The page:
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Statewide primary sees highest turnout in decades
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Statewide primary sees highest turnout in decades

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Casting your ballot

I voted stickers sit on the table at a polling place Tuesday, March 10, 2020, at Burley City Hall in Burley.

TWIN FALLS — The 2020 statewide primary saw the highest turnout in decades after officials moved the election exclusively to mail-in voting for the first time.

“I thought it was a thundering success,” Deputy Secretary of State Jason Hancock said of the election.

The Idaho Secretary of State’s Office last week released official state canvass for the 2020 statewide primary election.

The state’s report showed 335,037 Idahoans voted in the election — a voter turnout of 36.94%, the highest in an Idaho primary since 41.34% in 1980. A similar statewide primary in 2016 had 23% turnout. The 2018 election, which featured a close Republican primary race for governor, had 32.9% turnout.

There were also 906,877 registered voters at the time of the election, an increase of about 19% from 2016. For comparison, Idaho’s voting-age population increased by just 11% over that same period.

Voting for the 2020 primary took place exclusively through mail-in absentee ballots due to the COVID-19 pandemic.

Hancock said high turnout could be explained by increased media attention on the unique election. Another reason could be people were simply less busy with more free time to vote, he said.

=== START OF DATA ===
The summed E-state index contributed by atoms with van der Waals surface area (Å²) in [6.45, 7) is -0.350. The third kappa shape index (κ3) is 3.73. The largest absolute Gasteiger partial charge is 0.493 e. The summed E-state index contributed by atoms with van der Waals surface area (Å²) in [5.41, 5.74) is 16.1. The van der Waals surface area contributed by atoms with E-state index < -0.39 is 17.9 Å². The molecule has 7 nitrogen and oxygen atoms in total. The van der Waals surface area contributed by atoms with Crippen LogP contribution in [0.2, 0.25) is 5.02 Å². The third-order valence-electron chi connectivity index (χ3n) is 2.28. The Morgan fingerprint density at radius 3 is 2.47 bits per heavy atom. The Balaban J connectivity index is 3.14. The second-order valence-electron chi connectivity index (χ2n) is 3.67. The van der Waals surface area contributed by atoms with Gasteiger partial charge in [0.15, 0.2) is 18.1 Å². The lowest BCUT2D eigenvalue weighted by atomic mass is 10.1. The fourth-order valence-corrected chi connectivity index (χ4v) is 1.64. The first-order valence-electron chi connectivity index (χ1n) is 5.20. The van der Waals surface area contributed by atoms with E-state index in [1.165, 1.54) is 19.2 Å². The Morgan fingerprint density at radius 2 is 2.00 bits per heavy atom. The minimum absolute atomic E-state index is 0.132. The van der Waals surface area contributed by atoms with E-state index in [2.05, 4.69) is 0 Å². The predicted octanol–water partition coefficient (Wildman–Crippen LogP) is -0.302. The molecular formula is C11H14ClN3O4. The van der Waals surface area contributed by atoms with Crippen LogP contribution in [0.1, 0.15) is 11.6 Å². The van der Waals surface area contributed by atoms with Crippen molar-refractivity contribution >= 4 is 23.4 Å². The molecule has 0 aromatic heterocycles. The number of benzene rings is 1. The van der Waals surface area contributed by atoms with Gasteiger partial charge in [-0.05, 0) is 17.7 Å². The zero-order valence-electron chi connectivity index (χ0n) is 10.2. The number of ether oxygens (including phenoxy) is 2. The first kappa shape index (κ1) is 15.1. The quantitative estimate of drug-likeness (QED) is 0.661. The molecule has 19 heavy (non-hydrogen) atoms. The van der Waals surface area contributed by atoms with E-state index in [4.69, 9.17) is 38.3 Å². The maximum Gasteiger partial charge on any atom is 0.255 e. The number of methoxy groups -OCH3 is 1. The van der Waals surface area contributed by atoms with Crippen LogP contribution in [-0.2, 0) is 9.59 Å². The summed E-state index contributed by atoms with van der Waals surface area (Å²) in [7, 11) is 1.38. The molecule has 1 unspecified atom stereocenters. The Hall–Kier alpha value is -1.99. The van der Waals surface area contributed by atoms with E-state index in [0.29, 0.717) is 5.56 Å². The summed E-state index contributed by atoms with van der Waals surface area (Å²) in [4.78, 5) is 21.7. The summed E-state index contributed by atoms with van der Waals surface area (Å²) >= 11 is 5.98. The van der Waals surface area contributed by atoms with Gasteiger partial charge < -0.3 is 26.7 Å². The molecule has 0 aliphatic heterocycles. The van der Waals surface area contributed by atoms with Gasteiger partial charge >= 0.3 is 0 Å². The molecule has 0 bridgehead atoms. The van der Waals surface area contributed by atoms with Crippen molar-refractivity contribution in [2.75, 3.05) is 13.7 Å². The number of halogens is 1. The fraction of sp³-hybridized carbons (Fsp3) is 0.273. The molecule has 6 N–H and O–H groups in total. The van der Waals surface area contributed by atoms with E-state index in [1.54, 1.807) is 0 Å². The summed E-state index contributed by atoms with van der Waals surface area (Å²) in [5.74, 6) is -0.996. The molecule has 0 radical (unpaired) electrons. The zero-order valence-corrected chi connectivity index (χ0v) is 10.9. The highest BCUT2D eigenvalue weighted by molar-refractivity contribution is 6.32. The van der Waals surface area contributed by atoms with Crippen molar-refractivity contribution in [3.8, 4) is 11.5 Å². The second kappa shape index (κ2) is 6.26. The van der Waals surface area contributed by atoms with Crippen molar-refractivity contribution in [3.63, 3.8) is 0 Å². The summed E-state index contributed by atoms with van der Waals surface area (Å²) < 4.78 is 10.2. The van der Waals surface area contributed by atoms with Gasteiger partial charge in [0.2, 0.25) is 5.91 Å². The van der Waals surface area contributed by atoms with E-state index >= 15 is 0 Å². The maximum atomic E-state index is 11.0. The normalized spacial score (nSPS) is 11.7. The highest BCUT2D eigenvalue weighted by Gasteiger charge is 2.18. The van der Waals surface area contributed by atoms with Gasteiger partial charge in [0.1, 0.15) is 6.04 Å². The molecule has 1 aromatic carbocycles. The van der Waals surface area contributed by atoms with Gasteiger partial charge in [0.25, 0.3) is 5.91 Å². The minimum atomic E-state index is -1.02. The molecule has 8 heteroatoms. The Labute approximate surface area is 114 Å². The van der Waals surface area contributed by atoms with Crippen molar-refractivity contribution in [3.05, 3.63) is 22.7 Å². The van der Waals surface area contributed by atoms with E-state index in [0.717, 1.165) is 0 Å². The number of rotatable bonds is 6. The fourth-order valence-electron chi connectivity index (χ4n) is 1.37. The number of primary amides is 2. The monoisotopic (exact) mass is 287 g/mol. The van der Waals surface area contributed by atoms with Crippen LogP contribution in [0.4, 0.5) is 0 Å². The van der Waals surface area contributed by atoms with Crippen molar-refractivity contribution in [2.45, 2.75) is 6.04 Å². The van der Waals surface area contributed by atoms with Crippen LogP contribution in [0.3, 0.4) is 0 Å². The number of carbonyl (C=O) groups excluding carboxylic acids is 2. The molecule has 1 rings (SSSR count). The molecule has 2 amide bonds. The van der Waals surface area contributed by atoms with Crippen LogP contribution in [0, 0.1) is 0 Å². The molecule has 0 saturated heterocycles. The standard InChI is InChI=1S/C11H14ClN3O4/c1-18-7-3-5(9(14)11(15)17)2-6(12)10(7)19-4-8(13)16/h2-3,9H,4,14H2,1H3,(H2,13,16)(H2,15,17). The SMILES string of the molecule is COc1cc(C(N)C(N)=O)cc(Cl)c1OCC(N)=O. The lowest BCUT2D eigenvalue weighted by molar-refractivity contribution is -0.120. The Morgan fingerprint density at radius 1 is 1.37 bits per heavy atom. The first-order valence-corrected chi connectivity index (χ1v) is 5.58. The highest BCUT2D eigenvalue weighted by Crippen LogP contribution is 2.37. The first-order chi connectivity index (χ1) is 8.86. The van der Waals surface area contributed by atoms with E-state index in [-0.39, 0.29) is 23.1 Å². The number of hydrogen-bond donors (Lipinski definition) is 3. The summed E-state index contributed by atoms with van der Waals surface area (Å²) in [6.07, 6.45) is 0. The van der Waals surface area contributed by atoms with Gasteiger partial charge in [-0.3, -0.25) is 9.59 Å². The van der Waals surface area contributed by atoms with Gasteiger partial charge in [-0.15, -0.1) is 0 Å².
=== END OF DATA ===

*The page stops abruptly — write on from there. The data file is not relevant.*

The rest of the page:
“There were a lot of people with the lockdown going on who were just sitting at home and didn’t have as much to do,” he said. “They had time on their hands.”

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Registered voters did not automatically receive a ballot for the primary like other states that vote by mail — all those who wanted a ballot still had to request one. But for the first time, the Secretary of State’s Office made the requests available online. Of the 429,463 people who got a ballot, about 170,000 made the request online.

The state also sent mail-in requests with prepaid postage to all households for those who did not apply online.

Idaho will hold two more elections in 2020 — in August and November — and officials plan to open polling places for those elections.

Hancock said he expects traffic at polling to places to be lower than normal. Some people may still be wary of the spreading the virus, and others may choose to continue voting by mail.

Those who requested ballots for the statewide primary were given an option to request a ballot for the upcoming elections, and many people are already set up to receive mail-in ballots.

In-person voting will likely include a variety of safety precautions in order to protect poll workers, who are typically older, Hancock said.

“We’ll continue to monitor the situation,” he said. “As circumstances change, we may have to make adjustments, and we’ll be ready to do that.”

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